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Table 5 Themes, categories, codes and quotes to understand the contradiction of the increase of medication incident reports and the reduction in medication safety risks

From: Understanding the impact of supervision on reducing medication risks: an interview study in long-term elderly care

Theme Category Codes Representive Quotes
I. Activities designed to improve medication safety Improvements made based on the IGZ visits Reducing emergency supply of medication; agreement with pharmacy; constructing medication working groups; agreements managing and administering medication; double-checks; training; ‘do not disturb’ logo; electronic prescribing; transition to another pharmacy; reformulating protocols ‘We formed a medication working group, with a board member as chairman, with different kinds of care professionals.’ (interviewee 10, care manager)
‘The agreements with the pharmacists on monitoring medication safety and both their responsibility, and that of the organisation itself were reformulated over time.’ (interviewee 10, care manager)
We received medication from several community-based pharmacies. We were not at all happy with that. In the end, we went along with one party.’ (interviewee 3, medical director)
Improvements made based on the organisation taking its own initiative Internal audit; form a commission for incident reports; consultation of pharmacist and general practitioner; agreement with pharmacy; (reformulating) guideline reporting incidents; constructing medication working groups; electronic prescribing; ‘do not disturb’ logo; regular training; double-checks ‘One of our focus points was to introduce the double check on medication and ‘do not disturb’ logos during distribution.’ (interviewee 8, policy maker)
‘We use coloured jackets with a ‘do not disturb’ logo while distributing medication. However, psycho geriatric patients may not understand the meaning of the jackets, and sometimes ignored them, which can be difficult.’ (interviewee 5, location manager)
Improvements made through collaboration with third parties Referring to guidelines and protocols; agreement with pharmacy; consultation of another care facility/location, professional association, knowledge centre, general practitioner, pharmacy ‘Furthermore, we consulted pharmacists and reported on, for example, prescribing behaviour. Based on this information, we reviewed critically protocols for distribution.’ (interviewee 3, medical director)
II. Reporting of medication incidents The internal causes of increased reports Willingness; safe culture; clear what to report; automatic behaviour; no fear; lower threshold ‘It has become automatic. Employees do not have to worry that they might get punished if they report an incident. Previously, that feeling prevailed. That implies we had to reduce the fear of reporting and to make it clear that it is just an instrument to improve quality.’ (interviewee 7, care manager)
‘The barrier to report incidents was reduced. We saw an abrupt increase in reported errors. But if improvements are achieved and the quality and safety of medication is guaranteed, then we will notice that it actually contributes to reducing errors.’ (interviewee 4, policy advisor)
The internal causes of fewer reports Automated medication dispensing system; simplified processes; raised awareness; training; ‘do not disturb’ logo; managing medication per patient; verbal report ‘We organized training for professionals, to, among other things, stimulate their awareness about medication safety.’ (interviewee 1, medical director)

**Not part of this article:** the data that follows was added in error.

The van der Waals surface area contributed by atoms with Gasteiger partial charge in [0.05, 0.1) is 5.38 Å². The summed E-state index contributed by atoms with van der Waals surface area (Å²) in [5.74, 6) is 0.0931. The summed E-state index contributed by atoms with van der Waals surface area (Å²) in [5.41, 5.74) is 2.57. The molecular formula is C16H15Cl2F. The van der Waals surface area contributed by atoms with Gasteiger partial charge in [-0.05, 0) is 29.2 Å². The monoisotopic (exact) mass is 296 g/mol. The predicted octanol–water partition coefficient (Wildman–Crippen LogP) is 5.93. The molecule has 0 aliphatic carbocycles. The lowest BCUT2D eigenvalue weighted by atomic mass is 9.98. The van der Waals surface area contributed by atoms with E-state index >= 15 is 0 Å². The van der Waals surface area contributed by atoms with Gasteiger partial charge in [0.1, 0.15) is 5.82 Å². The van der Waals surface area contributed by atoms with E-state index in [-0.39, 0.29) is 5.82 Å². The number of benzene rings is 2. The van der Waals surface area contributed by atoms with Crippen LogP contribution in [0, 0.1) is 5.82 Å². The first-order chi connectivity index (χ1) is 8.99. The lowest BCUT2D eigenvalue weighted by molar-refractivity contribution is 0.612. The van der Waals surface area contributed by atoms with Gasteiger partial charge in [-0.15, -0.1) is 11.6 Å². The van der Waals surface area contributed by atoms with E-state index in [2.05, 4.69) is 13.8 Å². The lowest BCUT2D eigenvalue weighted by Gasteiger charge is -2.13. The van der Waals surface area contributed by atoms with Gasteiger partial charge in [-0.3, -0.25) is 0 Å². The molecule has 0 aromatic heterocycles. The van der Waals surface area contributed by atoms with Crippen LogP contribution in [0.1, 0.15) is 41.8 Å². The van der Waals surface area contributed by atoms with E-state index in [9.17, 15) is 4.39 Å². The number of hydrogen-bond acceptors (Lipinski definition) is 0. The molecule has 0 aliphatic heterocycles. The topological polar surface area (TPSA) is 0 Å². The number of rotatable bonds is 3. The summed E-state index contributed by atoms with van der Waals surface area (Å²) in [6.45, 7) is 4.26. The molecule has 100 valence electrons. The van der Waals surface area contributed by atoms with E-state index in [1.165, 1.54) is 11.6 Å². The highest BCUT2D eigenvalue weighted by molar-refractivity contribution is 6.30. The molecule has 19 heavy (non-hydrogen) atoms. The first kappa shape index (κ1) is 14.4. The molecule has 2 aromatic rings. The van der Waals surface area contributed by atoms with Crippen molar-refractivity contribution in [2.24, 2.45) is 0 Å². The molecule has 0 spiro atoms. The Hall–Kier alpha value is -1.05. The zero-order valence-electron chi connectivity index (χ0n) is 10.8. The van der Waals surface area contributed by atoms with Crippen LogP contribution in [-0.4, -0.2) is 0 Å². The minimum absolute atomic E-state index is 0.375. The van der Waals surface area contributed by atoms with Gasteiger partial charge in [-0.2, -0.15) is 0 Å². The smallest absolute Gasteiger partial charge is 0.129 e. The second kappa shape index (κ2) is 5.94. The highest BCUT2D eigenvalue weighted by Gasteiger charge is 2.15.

‘A lot of medication was forgotten, and was not administered or prepared well. By using the automated medication dispensing system, quite a lot of these errors were prevented.’ (interviewee 6, nurse)
The national causes of increased reports Raised awareness; small incidents are reported; digitisation of reporting; higher complexity of processes; workload; more complexity of care; taboo -subject is broken ‘The amount of medication incident reports used to be very low. But we could not say that nothing was wrong. We especially concluded: employees did not report errors. We realised that we had to stimulate that they would report.’ (interviewee 10, care manager)
III. Impact of supervision The effects of the IGZ visits Focus on details; speeds improvement processes; stimulates collaboration; raises awareness; objective judgment; catalyst; makes funding available ‘The visits of the Health Care Inspectorate causes alarm bells to ring.’ (interviewee 4, policy advisor)
‘It accelerates the process and made our medication process very accurate.’ (interviewee 1, medical director)
‘Also it matters to the board whether the Health Care Inspectorate indicates improvement is necessary. It opens doors or makes investments possible. Therefore, as professionals, we sometimes ‘used’ the Inspectorates’ authority to make necessary changes which we weren’t able to establish ourselves, unfortunately.’ (interviewee 2, pharmacist, responsible for medication care in nursing homes)
The lack of effect of the IGZ visits Intrinsic motivation; critical employees; good internal working environment ‘Honestly, I think that most of the improvements came from ourselves. We wanted things to get better, so we took care that things were getting better.’ (interviewee 3, medical director)
‘Did the Inspectorate have any influence on the willingness to report incidents? I don’t think so. It is merely an internal development, concerning how to deal with each other, what is the management style, how do employees experience reporting? So I think it is above all an internal matter. I don’t think the visits or the report of the IGZ contributed to that change of culture.’ (interviewee 10, care manager)